Rhona Bir­rell Weisen, a life­style coach, thinks that it’s women who should be car­ing for new­borns pri­mar­ily, not men...

No. 1 Magazine - - THE GREAT NO.1 DEBATE -

Should we fol­low Nor­way’s lead and give men 12 weeks manda­tory paid pa­ter­nity leave? I think not. Most em­ploy­ers ac­cord a week of pa­ter­nity leave al­ready and in most homes I imag­ine this is suf­fi­cient for the fa­ther to play his role in sup­port of the mother. Quite sim­ply men are not nec­es­sar­ily needed at home after the birth of a baby. In my opin­ion the first few weeks after the baby is born is best kept an af­fair of women. Men should be en­cour­aged to help, and they are en­cour­aged by the cur­rent pa­ter­nity pay con­di­tions, yet they shouldn’t be given the im­pres­sion that they are equal to the needs of the mother. It should be quite clear that men do not play the lead role in the care of a baby, es­pe­cially not the new­born. I would be quite con­cerned that giv­ing men a full 12 weeks of pa­ter­nity pay would give them the wrong sig­nals from the au­thor­i­ties as to what their role is at home in re­la­tion to their baby. Women need to con­serve the role of prin­ci­ple care­giver to the new­born baby and any ef­forts to as­sist fa­thers should not un­der­mine this. More ef­fort rather needs to go into help­ing en­sure that all women ac­cess full ma­ter­nity pay without difficulty and for as long a pe­riod as they feel nec­es­sary to bond with their baby and, of course, breast­feed. This should be the govern­ment’s top pri­or­ity. Women need more help from the govern­ment to en­sure that they can take ma­ter­nity leave without com­pro­mis­ing their con­di­tions of work. Too many women are forced back into work be­fore they are ready. If we want to bor­row from the Nor­we­gian model we would make it eas­ier for moth­ers to take long pe­ri­ods of time off work after each child without com­pro­mis­ing their ca­reers. It should be pos­si­ble for a mother to stay at home a whole year, then re­turn to work only to soon after stay at home an­other full year with baby num­ber two. That is some­thing women can do in Nor­way and still keep their jobs open to them with all the same prospects of then con­tin­u­ing on their ca­reer path. I doubt women in the UK have par­ity with the women in Nor­way and this should be the most im­por­tant work of the govern­ment first, to make sure that women are sat­is­fied with the con­di­tions of their ma­ter­nity leave. What would be use­ful is if other fe­male mem­bers of a fam­ily, es­pe­cially the grand­mother, could ac­cess paid time off work to pro­vide sup­port to the new mother. This would be more in line with the re­al­ity of how a young mother pre­pares to nur­ture her child, with ideally her mother’s sup­port or the sup­port of her mother-in-law. Men shouldn’t be seen to be on the front­line of baby care. Too much em­pha­sis on the role of the fa­ther has cre­ated prob­lems for women when it comes to a di­vorce in the early years of a child. A mother should never be ex­pected to be sep­a­rated from her in­fant, yet giv­ing men equal sta­tus in di­vorce cases means women could have to share the care of their young child with the fa­ther. The place of the mother has to be given most sig­nif­i­cance. All too often women are dis­crim­i­nated against when ap­ply­ing for jobs be­cause they might plan to have a fam­ily. Mak­ing 12 weeks of pa­ter­nity pay manda­tory for men could have a sim­i­lar neg­a­tive ef­fect on the ca­reers of young men, who could find them­selves dis­crim­i­nated against if they let it be known that they in­tend to start a fam­ily. In this case young fam­i­lies would run into even more dif­fi­cul­ties than they do now. It could even tran­spire be­cause of this that the manda­tory pay­ments wouldn’t be wel­comed by young men. Fi­nally the con­sid­er­a­tion comes to em­ploy­ers. I think that if em­ploy­ers are find­ing manda­tory pay­outs dif­fi­cult to take on board then the pri­or­ity has to stay with the needs of moth­ers. In this re­spect, em­ploy­ers still have a lot of work to do to make sure that women know that ma­ter­nity leave is their right and that it is a positive thing that should be em­braced without feel­ing guilty in any way.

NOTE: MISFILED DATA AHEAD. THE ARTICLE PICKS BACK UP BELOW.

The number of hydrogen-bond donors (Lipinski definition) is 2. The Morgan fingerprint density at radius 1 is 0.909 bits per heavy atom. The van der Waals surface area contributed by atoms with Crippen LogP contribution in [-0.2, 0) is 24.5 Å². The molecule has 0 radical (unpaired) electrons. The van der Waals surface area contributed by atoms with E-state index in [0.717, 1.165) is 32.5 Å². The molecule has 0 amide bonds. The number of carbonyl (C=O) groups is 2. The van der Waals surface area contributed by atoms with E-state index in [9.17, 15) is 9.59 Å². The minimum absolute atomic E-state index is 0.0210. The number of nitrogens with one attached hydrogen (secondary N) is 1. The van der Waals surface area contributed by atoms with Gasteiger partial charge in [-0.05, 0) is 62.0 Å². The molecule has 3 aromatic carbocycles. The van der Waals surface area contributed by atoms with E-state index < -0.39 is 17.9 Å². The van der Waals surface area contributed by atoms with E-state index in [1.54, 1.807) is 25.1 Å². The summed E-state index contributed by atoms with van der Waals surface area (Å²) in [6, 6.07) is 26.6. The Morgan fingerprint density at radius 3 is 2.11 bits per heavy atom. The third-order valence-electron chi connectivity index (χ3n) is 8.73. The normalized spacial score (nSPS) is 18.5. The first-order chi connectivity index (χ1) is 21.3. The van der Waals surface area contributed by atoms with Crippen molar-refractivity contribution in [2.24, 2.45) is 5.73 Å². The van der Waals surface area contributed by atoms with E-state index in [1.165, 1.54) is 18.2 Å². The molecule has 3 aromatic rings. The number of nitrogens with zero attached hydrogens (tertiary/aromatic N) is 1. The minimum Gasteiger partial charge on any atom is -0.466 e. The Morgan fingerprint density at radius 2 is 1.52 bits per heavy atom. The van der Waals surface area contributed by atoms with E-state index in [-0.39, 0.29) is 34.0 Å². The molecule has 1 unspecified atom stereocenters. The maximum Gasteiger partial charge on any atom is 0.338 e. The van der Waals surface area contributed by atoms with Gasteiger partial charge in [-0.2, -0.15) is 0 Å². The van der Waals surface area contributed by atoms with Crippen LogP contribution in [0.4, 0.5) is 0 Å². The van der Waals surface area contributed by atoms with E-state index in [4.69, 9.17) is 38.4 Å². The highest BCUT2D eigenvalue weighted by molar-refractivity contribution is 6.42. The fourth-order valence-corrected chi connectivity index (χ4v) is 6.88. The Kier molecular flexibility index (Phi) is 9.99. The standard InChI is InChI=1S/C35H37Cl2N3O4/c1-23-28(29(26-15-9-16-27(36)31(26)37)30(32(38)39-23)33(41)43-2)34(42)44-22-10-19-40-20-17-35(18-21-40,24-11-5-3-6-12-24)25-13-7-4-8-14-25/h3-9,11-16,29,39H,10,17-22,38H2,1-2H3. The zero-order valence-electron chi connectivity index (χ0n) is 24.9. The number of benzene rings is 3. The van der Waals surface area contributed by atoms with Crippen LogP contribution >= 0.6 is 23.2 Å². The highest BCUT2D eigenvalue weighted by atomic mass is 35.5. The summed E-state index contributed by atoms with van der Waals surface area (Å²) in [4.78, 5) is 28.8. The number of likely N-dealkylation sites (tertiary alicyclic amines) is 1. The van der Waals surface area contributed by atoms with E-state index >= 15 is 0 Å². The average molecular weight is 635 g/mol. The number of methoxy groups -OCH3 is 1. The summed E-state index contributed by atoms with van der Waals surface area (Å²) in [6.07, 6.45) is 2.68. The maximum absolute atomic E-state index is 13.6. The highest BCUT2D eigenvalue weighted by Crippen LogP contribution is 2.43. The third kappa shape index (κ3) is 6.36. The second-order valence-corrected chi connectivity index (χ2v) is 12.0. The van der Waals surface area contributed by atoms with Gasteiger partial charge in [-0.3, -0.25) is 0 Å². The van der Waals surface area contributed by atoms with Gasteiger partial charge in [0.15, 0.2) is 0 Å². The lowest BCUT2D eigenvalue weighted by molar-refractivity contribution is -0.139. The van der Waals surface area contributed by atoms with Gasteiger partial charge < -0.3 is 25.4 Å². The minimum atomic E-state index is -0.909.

In my opin­ion the first few weeks after the baby is born is best kept as an af­fair of the woman...

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